Interestingly, a large number of research studies on fall risk focus on factors that are not responsive to therapeutic interventions, for example, chronological age and sex. Otherwise, attention is directed to medical management like medication review. Issues such as activity-based strategies for fall risk management have received less attention. For example, few authors have examined sedentary behaviour (as previously observed, associated with both ageing and hearing loss) and found that challenging this lifestyle with PA is a potentially treatable cause of falls (Thibaud et al., 2012). Thibaud et al. (2012) considered the role of PA and falls by meta-analysis. The results revealed that for older adults, PA is a protective factor for falls, particularly injurious falls. Physical activity may address intrinsic risk factors for falls by improving balance and gait speed, muscular and physical strength. Therefore, PA should be recommended in the management of fall risk. Furthermore, Cochrane reviews have addressed multiple interventions to fall risk, including exercise-based fall prevention programmes, with evidence in favour of the latter (Gillespie et al., 2012; Sherrington et al., 2019). A systematic review by Sherrington et al. (2020) was undertaken to inform the WHO guidelines on PA and sedentary behaviour, which re-affirmed the value of exercise, particularly balance-related activities including Tai Chi, to reduce the risk of falls in older adults (Sherrington et al., 2020). If audiologists are empowered with quality information, they are better informed to educate their older adult populations.

Screen for fall risk

Numerous instruments exist to screen for falls and fall risk. Ideally, previous falls, fear of falling, and the number of prescribed medications should be ascertained and noted along with the age and sex of the patient. Polypharmacy is the simultaneous use of multiple drugs by an individual and is present in approximately half of all older adults from high-income countries (Morin, Johnell, Laroche, Fastbom, & Wastesson, 2018). There is little reason to believe that the narrative is any different in South Africa (Saka, Oosthuizen, & Nlooto, 2019). Thresholds for the number of medications that constitute polypharmacy vary but are usually between three and six (Gutiérrez-Valencia et al., 2018). There are increasing links between polypharmacy, falls and the onset of frailty (Gutiérrez-Valencia et al., 2018; Wastesson, Morin, Tan, & Johnell, 2018). Fear of falling may occur despite no recent fall and is a powerful risk factor for future falls, likely because of self-restriction and cautious gait (Auais et al., 2017; Denkinger, Lukas, Nikolaus, & Hauer, 2015; Lavedán et al., 2018). Fear of falling may in fact be enabling if an older adult is willing to explore strategies to address the fear, such as embarking on an exercise programme. A fall reported within the previous year similarly increases the risk of another fall, and thus, helpful information is obtained from simple questioning (Lusardi et al., 2017).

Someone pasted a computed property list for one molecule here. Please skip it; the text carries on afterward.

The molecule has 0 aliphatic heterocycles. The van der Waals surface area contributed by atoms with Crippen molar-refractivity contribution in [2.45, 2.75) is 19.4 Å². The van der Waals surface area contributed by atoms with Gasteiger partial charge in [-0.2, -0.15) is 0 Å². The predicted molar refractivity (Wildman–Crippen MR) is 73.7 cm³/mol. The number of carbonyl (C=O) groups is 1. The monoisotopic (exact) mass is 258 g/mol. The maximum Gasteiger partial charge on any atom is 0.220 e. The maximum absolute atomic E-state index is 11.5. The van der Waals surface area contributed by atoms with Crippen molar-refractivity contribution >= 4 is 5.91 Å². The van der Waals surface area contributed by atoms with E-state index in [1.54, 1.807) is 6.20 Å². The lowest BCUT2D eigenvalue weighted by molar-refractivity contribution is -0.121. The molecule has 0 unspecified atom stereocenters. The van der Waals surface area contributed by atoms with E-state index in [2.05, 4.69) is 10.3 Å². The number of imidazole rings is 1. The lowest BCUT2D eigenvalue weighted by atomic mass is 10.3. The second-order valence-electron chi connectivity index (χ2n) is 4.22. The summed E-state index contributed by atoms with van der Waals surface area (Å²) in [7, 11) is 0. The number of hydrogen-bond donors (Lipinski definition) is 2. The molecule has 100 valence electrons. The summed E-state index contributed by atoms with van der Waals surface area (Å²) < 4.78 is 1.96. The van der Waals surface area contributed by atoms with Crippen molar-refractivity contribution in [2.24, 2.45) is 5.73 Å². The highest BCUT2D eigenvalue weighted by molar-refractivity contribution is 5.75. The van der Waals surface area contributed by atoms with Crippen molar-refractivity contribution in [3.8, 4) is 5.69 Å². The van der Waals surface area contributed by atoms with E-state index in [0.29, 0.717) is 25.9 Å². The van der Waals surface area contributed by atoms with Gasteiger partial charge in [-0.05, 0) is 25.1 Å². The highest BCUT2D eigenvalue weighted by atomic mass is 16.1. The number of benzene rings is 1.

Physical outcome measures for falls

There are four tests suitable for everyday clinical practice that have evidence to support them (Lusardi et al., 2017). These include the Timed Up and Go (TUG) test, which will be discussed here, the Five Times Sit to Stand Test, Single Leg Stance Test and preferred walking speed; however, more research studies are required to definitively link them to fall risk. Briefly, the TUG test requires an individual to get up from a chair, walk 3 m around a traffic cone, return and sit down again. Several balance-related activities are required, such as transitioning from sitting to standing, changing direction around an obstacle and ambulation. The test is timed, and age- and sex-matched normative data are available (Bohannon, 2006; Ibrahim, Singh, & Shahar, 2017; Pondal & Del Ser, 2008). The TUG is recommended for primary care by the American and British Geriatric Societies (Smith et al., 2016), and can be administered quickly and efficiently. Variations for the TUG exist (manual and cognitive) and have promise for refining fall risk. Individuals whose result (time to complete TUG in seconds) falls outside the Centers for Disease Control and Prevention’s (CDC) 12 s cut-off should be considered at risk of falls and referred appropriately. A copy of the test procedure can be downloaded from https://www.cdc.gov/steadi/pdf/TUG_test-print.pdf.